Hekate’s Foods

Mystic Living Magazine just published my article on the sacred foods of Hekate. Take a look Here!


Celtic Witchcraft, nearly there!


The penultimate chapter of Celtic Witchcraft is up! Please have a read HERE and leave me a comment letting me know what you you think. The final chapter will be up next month. I’m just negotiating for my cover artwork. Very exciting!

Post Solstice Blues

The longest day

Was wild

Was fun

With number one

My precious son

Who charms

And smiles

And plays

And whiles 

Away the day

That stretches

Until the very fabric

Of dusk is 


Like ancient parchment

On which is scribed

The secrets of

The universe

Then waking post solstice:

Rain and gloom and

Fog and doom and

Mundane madness

Mot, plug faulty, 

Purse empty

Child grumpy 

Bed lumpy; weak cup of tea…

A headache grows

And blows the beauty

Out of mind

But stay, and pray;

What is that stray

Beam of beauty

Falling through my curtain?

Lugh’s promise: Balor’s gaze.

A vow of brighter days.

I smile, and blues are fading

In the haze.

Himalayan Gardens near Grewelthorpe, North Yorkshire 






Negative affirmations

The power of ‘No’; being able to say no at times is crucial. Nimue says it better!

Druid Life

I can’t. I won’t. I don’t like it. I don’t want to. It does not interest me. No.

The right to say no, and to have that ‘no’ heard and respected, is a key part of getting to be a functional human being. People who are only allowed to say yes, are not allowed to say anything at all. It doesn’t matter whether the pressure to be relentlessly positive comes from a belief system, or the demands of people, being denied the right not to want, not to like, not to participate, is to be denied a very large part of your self.

I am especially wary of spiritual positions that see anything negative as bad. We are finite beings. We really do have limits. While we occupy these bodies of ours, we have limited perceptions. We don’t know everything, we can’t do everything. Flesh boundaries us. Gravity inclines us…

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Diamond Encrusted Oranges

Asda asked me what my Click and Collect experience was like:

The whole process was a shambles. Ordering itself was OK, although the search function doesn’t work too well on the website, and if you are using the website/app on your phone, you lose some of the functionality.

I was told that when I went to collect my order, staff would be on hand to help me. No staff were available; I had to use an electronic system to open various doors; it was like being in an episode of the Crystal Maze. Once I had retrieved my crystals- sorry, shopping, I had to run and get a trolley to manhandle the lot back to the car, despite having been assured that staff would help with this.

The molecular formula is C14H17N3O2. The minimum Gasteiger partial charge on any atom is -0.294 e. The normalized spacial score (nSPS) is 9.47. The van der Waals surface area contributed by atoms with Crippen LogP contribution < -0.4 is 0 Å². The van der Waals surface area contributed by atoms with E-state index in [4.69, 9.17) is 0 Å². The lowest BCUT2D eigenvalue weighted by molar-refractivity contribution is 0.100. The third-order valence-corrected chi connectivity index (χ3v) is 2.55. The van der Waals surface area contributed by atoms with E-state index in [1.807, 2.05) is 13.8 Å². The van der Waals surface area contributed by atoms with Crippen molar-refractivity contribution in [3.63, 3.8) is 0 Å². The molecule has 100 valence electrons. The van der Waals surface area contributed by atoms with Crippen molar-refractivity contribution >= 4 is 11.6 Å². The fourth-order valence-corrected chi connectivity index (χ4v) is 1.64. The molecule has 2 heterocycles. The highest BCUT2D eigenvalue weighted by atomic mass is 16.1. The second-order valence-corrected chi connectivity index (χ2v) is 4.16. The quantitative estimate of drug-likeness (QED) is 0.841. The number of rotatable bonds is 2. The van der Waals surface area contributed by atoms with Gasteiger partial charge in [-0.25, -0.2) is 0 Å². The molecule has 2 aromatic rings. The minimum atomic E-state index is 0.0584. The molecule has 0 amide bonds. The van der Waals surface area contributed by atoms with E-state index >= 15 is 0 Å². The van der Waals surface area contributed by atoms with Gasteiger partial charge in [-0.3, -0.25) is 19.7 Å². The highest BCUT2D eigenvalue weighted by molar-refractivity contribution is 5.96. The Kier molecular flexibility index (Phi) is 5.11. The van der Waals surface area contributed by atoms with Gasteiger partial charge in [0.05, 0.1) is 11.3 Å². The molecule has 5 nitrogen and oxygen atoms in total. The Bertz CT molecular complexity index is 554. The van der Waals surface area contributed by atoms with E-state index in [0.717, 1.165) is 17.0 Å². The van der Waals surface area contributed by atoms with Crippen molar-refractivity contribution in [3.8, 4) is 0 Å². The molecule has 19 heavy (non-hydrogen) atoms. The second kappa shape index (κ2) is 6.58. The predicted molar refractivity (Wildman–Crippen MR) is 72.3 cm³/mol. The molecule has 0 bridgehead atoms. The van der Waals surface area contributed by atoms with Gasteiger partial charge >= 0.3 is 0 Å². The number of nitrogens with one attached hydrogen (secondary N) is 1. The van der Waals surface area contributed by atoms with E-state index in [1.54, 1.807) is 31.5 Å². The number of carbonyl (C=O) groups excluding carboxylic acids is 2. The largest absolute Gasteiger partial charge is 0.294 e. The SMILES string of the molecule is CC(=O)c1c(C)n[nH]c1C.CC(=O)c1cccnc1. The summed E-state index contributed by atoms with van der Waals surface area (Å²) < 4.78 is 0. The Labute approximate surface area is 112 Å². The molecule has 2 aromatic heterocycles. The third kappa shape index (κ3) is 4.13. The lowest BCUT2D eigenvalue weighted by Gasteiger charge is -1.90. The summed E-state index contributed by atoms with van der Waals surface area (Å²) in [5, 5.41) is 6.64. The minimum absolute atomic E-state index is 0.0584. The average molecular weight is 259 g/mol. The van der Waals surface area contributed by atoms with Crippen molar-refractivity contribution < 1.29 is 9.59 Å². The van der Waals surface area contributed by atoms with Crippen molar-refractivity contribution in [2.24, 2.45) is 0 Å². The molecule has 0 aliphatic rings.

Once I got to the car, I discovered that several items were missing. When I double checked this on the receipt, I also found I had been massively overcharged for my oranges. £1.50 an orange! Maybe they do have crystals inside them…

My oranges and I trundled to the customer service desk, and had to wait an inordinate amount of time despite there being two members of staff; one was processing a refund for another customer, but the other was scanning baby milk; she kept smiling and saying ‘won’t be a minute love’ which was a blatant lie as when I eventually left 20 minutes later she was still scanning said formula… The other lady was baffled by my missing goods and apparently platinum laced oranges, but wasn’t sure what she could do as the Click and Collect man (her words) had gone home. I find this baffling as I was told I could pick my order up any time between 8pm and 10pm, and it was only 8.15pm.

After 5 minutes of hand wringing she spotted a manager crossing the shop floor, who kindly found my missing items and instructed customer services to refund me £7.50 for the diamond encrusted oranges. This whole process took around 20 minutes, during which time I was documenting the incident on Facebook: if we know how to shop online, we sure know how to post our dissatisfaction online too!

I arrived home, exhausted and baffled, and unpacked without paying too much attention to it. Two days later, I was planning dinner when I realised I didn’t have the item I was planning to cook. I retrieved my receipt and discovered that there were 3 more missing items than I had at first realised! I have requested a refund for these so can only hope this is dealt with in a manner more befitting a supermarket than an 80s puzzle-based game show. I hope this feedback is useful. I really can’t see myself using the click and collect service again without some incredible incentive. It was hard work and I’m still dealing with it 2 days later. It would have been quicker and less stressful to trawl around the supermarket myself.